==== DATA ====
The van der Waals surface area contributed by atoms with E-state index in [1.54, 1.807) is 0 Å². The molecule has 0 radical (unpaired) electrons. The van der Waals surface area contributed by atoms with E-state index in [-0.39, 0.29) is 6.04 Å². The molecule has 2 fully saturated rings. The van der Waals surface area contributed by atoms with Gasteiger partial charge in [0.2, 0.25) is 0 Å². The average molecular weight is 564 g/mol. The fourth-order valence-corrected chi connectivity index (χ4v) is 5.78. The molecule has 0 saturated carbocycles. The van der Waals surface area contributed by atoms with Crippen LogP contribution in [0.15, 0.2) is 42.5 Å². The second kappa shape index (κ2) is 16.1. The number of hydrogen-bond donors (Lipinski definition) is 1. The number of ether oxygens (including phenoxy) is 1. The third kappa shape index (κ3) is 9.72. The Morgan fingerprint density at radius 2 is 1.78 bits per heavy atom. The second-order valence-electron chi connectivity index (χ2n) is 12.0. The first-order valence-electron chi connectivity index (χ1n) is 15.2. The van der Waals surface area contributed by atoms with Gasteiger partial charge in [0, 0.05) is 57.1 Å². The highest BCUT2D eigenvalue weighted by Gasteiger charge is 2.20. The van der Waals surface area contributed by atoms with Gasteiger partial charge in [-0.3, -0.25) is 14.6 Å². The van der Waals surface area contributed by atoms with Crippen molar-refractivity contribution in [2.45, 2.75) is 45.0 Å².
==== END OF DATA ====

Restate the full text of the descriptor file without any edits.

The van der Waals surface area contributed by atoms with E-state index in [1.54, 1.807) is 0 Å². The molecule has 0 radical (unpaired) electrons. The van der Waals surface area contributed by atoms with E-state index in [-0.39, 0.29) is 6.04 Å². The molecule has 2 fully saturated rings. The van der Waals surface area contributed by atoms with Gasteiger partial charge in [0.2, 0.25) is 0 Å². The average molecular weight is 564 g/mol. The fourth-order valence-corrected chi connectivity index (χ4v) is 5.78. The molecule has 0 saturated carbocycles. The van der Waals surface area contributed by atoms with Crippen LogP contribution in [0.15, 0.2) is 42.5 Å². The second kappa shape index (κ2) is 16.1. The number of hydrogen-bond donors (Lipinski definition) is 1. The number of ether oxygens (including phenoxy) is 1. The third kappa shape index (κ3) is 9.72. The Morgan fingerprint density at radius 2 is 1.78 bits per heavy atom. The second-order valence-electron chi connectivity index (χ2n) is 12.0. The first-order valence-electron chi connectivity index (χ1n) is 15.2. The van der Waals surface area contributed by atoms with Gasteiger partial charge in [0, 0.05) is 57.1 Å². The highest BCUT2D eigenvalue weighted by Gasteiger charge is 2.20. The van der Waals surface area contributed by atoms with Gasteiger partial charge in [-0.3, -0.25) is 14.6 Å². The van der Waals surface area contributed by atoms with Crippen molar-refractivity contribution in [2.45, 2.75) is 45.0 Å².